"Prepared food" means food or beverages that are prepared to be consumed on or off the premises of the establishment at which it was prepared.

     "Undue hardship" includes but is not limited to situations in which:

     (1)  There are no acceptable alternatives to packaging with polystyrene foam containers for reasons that are unique to the applicant; or

     (2)  Compliance with the prohibition would deprive a person of a legally protected right.

     §   -2  Rules.  The department shall adopt rules pursuant to chapter 91 to implement this chapter, including rules relating to enforcement and exemptions.

     §   -3  Prohibition on the use of polystyrene foam containers; county recycling programs.  Beginning on January 1, 2018, no food vendor in the State may serve or package prepared food in polystyrene foam containers unless:

     (1)  The county in which the food vendor serves or packages prepared food has established a polystyrene foam container recycling program and the department verifies that the polystyrene foam container recycling program is capable of recycling at least sixty per cent of the polystyrene foam containers used annually in the county; or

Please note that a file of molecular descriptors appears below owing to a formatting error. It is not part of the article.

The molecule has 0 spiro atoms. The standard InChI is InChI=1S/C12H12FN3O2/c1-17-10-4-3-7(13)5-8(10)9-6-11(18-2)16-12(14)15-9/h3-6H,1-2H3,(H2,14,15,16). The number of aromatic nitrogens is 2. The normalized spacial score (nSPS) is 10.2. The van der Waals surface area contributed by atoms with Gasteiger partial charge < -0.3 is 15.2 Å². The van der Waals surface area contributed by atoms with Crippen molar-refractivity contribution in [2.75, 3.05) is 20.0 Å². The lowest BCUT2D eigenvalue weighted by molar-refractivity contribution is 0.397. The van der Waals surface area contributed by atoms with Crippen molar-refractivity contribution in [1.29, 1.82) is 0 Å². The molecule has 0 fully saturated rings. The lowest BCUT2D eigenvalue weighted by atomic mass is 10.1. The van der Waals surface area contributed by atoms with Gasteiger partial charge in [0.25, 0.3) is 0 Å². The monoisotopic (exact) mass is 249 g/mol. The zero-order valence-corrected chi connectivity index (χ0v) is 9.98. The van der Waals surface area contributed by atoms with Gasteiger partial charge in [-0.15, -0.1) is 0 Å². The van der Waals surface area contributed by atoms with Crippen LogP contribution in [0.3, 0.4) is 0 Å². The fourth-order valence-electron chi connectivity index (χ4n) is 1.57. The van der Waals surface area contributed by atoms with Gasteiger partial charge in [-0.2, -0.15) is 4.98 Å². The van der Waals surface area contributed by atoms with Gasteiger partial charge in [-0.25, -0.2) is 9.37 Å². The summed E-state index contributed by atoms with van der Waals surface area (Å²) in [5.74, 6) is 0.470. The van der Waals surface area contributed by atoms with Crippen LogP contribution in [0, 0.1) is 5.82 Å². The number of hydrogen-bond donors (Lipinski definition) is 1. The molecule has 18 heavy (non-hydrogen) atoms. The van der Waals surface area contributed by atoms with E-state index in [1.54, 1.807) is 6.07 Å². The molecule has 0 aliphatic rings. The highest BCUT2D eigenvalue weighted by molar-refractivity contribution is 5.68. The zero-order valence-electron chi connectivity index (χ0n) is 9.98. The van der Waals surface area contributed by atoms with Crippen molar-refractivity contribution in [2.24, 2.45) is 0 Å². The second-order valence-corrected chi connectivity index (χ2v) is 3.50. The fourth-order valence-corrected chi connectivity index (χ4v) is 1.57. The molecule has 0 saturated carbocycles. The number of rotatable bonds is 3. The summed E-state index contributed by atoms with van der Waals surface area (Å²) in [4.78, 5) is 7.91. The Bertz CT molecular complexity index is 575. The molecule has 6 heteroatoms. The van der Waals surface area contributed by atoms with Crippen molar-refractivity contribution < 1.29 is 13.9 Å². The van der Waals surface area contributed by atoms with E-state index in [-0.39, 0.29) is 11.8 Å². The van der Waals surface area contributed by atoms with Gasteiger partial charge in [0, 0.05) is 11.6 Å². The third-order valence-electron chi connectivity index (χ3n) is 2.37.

(2)  The food vendor has been granted an exemption pursuant to section    -4.

     §   -4  Exemption.  The department may grant a one-year exemption from the requirements of this chapter upon application and a showing by the applicant that compliance would cause undue hardship and there are no acceptable alternatives to the use of expanded polystyrene foam.

     §   -5  Enforcement; penalties.  If the department determines that a food vendor has violated this chapter, or any rule adopted pursuant to this chapter, the department shall:

     (1)  For a food vendor's first violation, provide the food vendor a written notice of violation;

     (2)  For a food vendor's second violation, fine the food vendor $200; and

     (3)  For a food vendor's third and each subsequent violation, fine the food vendor $500."

     SECTION 3.  There is appropriated out of the general revenues of the State of Hawaii the sum of $           or so much thereof as may be necessary for fiscal year 2017-2018 and the same sum or so much thereof as may be necessary for fiscal year 2018-2019 for public education and to enforce this Act.

     The sums appropriated shall be expended by the department of health for the purposes of this Act.

     SECTION 4.  This Act does not affect rights and duties that matured, penalties that were incurred, and proceedings that were begun before its effective date.

     SECTION 5.  This Act shall take effect on July 1, 2020.




Report Title:

Polystyrene Food Containers; Food Vendors; DOH



Prohibits the use of polystyrene foam containers by food vendors beginning 1/1/18, unless: (1) the county in which the food vendor works has established a polystyrene foam container recycling program; or (2) DOH allows an exemption.  Takes effect 7/1/2020.  (SD1)